This blog is aimed at documenting my progress on the Low carb high fat diet and its effect on my running; and also providing further information as to what it is all about. I may digress onto other subjects; we will see.
The more I read about LCHF the more I have become passionate about it. Perhaps it’s my mid-life state that has me taking health more seriously, or perhaps I am just getting angry about all the misinformation being peddled by the 'experts' and the drug and food companies – probably it is both. But I get angry about this stuff; it keeps me awake at nights. So this is my pressure release value.
I became interested in LCHF as a result of my wife’s research into the subject. Jane runs a Personal Training company (http://aspirefitnesssolutions.co.uk) and has been looking to provide reliable advice about weight management to her clients. She also insists on understanding things before passing them on as advice; unlike many in her profession and the diet industry. Jane has been using LCHF for about 16 months now.
LCHF is different from other diets; it’s simple, and it takes us back to our natural state; the way we evolved before low-cost junk food became widely available. I like to hope that no one could successfully market a high-fat diet food range – but I suspect that I could be wrong! Most diets are full of restrictions, LCHF has just one. I love its simplicity; just cut out the only unnecessary macronutrient group and you’re done. After all carbs are the dull part of any good meal aren’t they?
When it comes to food our bodies are so much cleverer than our minds. In three weeks my body learned to do something that most registered dieticians would tell you is impossible. And in three months my body re-learned a way of fuelling itself that is as old as our history on earth. I can run a marathon on a couple of eggs and bacon for breakfast and a couple of salty cups of soup. And I can still run up steep hills as fast as I could 5 years ago when carbs ruled the world.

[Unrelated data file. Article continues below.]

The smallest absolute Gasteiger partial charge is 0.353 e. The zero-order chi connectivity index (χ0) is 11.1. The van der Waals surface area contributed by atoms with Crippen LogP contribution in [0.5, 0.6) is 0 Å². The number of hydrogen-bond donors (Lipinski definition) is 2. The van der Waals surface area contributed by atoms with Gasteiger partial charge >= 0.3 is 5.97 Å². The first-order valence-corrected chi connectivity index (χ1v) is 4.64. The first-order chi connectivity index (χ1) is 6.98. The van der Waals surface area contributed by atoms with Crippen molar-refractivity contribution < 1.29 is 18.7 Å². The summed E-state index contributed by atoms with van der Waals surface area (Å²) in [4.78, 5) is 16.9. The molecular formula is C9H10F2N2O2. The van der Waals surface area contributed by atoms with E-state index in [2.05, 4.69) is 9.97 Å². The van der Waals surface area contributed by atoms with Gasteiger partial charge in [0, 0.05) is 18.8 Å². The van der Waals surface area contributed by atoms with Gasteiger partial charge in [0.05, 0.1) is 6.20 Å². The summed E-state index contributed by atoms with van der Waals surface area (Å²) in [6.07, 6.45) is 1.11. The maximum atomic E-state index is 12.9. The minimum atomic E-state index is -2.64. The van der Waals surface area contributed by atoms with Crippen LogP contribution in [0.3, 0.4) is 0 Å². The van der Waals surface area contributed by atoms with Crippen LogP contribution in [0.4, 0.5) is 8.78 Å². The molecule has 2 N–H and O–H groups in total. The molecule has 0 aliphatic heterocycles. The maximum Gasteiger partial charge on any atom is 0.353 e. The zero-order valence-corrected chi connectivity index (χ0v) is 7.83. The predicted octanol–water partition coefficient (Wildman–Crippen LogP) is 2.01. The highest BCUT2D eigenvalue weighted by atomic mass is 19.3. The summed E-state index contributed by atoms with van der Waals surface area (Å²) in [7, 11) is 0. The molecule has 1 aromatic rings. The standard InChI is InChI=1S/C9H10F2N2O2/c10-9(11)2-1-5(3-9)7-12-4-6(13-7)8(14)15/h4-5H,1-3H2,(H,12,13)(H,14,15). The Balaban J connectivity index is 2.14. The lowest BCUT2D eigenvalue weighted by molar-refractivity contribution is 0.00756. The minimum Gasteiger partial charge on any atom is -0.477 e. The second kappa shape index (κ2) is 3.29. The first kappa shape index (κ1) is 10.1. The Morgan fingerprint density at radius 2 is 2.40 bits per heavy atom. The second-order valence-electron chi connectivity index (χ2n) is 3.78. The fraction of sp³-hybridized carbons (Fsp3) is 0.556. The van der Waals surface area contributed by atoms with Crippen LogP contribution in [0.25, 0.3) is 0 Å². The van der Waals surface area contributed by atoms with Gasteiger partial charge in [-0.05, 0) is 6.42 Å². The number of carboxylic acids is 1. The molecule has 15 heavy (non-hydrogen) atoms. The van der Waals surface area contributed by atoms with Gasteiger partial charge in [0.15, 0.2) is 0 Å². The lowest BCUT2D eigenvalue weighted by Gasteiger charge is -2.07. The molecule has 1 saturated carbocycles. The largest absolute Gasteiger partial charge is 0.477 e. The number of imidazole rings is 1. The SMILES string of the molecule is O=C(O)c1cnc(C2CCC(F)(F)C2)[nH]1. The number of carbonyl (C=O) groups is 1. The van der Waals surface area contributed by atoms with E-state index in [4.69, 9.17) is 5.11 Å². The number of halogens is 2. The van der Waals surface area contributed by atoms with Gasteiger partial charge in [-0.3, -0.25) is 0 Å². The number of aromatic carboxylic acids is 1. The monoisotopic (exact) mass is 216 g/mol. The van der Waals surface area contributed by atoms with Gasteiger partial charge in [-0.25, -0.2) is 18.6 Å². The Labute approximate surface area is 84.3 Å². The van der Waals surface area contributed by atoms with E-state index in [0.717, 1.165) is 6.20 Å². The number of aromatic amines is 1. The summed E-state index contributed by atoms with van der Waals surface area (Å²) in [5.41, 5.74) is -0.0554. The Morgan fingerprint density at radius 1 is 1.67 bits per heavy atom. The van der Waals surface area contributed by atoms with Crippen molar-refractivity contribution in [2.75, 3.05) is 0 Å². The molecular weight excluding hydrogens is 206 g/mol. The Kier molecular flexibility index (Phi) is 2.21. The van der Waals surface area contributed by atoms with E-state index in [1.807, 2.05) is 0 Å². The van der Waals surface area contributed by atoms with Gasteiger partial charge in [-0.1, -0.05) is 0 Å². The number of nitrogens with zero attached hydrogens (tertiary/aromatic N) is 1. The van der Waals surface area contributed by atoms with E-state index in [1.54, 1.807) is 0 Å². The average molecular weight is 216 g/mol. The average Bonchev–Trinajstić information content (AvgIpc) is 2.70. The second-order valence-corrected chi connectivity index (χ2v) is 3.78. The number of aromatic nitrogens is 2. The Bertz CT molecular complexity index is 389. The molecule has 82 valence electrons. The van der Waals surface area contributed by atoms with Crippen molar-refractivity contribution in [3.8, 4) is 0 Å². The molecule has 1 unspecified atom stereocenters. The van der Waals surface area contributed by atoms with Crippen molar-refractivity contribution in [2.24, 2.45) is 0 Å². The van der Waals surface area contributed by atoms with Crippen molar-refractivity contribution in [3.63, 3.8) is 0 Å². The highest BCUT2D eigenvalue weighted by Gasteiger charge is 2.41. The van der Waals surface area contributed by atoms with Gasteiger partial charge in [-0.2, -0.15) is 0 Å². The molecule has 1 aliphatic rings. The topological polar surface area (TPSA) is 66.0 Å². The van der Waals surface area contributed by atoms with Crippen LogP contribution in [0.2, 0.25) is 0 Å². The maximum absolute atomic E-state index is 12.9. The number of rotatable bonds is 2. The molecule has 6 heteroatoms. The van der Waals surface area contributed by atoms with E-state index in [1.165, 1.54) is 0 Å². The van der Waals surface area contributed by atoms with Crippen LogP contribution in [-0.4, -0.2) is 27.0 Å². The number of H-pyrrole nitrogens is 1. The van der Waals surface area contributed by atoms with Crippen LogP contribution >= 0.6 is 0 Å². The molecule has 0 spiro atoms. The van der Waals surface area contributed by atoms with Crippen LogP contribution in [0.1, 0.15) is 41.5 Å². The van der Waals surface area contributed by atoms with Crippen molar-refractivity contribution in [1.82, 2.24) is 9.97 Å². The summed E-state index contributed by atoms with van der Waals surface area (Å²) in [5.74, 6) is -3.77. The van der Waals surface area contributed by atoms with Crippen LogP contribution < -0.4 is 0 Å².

I am a 48 year-old with better than average health and fitness. Since turning 40 I have taken up running as a serious pastime. I run between 20 and 50 miles a week and I run for a local club. Sometimes (but not often) I win races. I put on a few pounds if I stop exercising and don’t cut back on food. I like food and drink. I eat home cooked food 95% of the time and I like to drink wine with dinner, usually more than I should.
What worries me is not so much my weight but the stuff that goes into my food. How will it affect my future health? I also worry about what other people eat. Why are so many people overweight? You would think that in this day and age we would know enough about how our bodies work to ensure that no one got to be obese unless they actually wanted to. But clearly we do not.
Lots of people make a living out of telling other people what to eat. Diet clubs make lots of money and we are getting fatter. Food companies produce low-fat food and we are getting fatter. The NHS suggests a balanced diet (whatever that means) and pays billions a year to keep diabetics from dying and provide gastric bypasses for the obese. And has this helped? No. In fact the situation is getting worse. I would like to help to change this situation.
I would also like to stay fit and healthy for as long as possible. I would like to beat my Beachy Head Marathon PB. This might sound a bit delusional (it is a good time set 4 years ago and I'm nearing 50) but there are aspects of LCHF that may well help me to do this. I planned to start with the London Marathon; I planned to cruise through comfortably and enjoy it with a shirt that reads ‘Fuelled By Fat’ on the back. If that went well that it would be back to the hills and the BHM where my love of running began.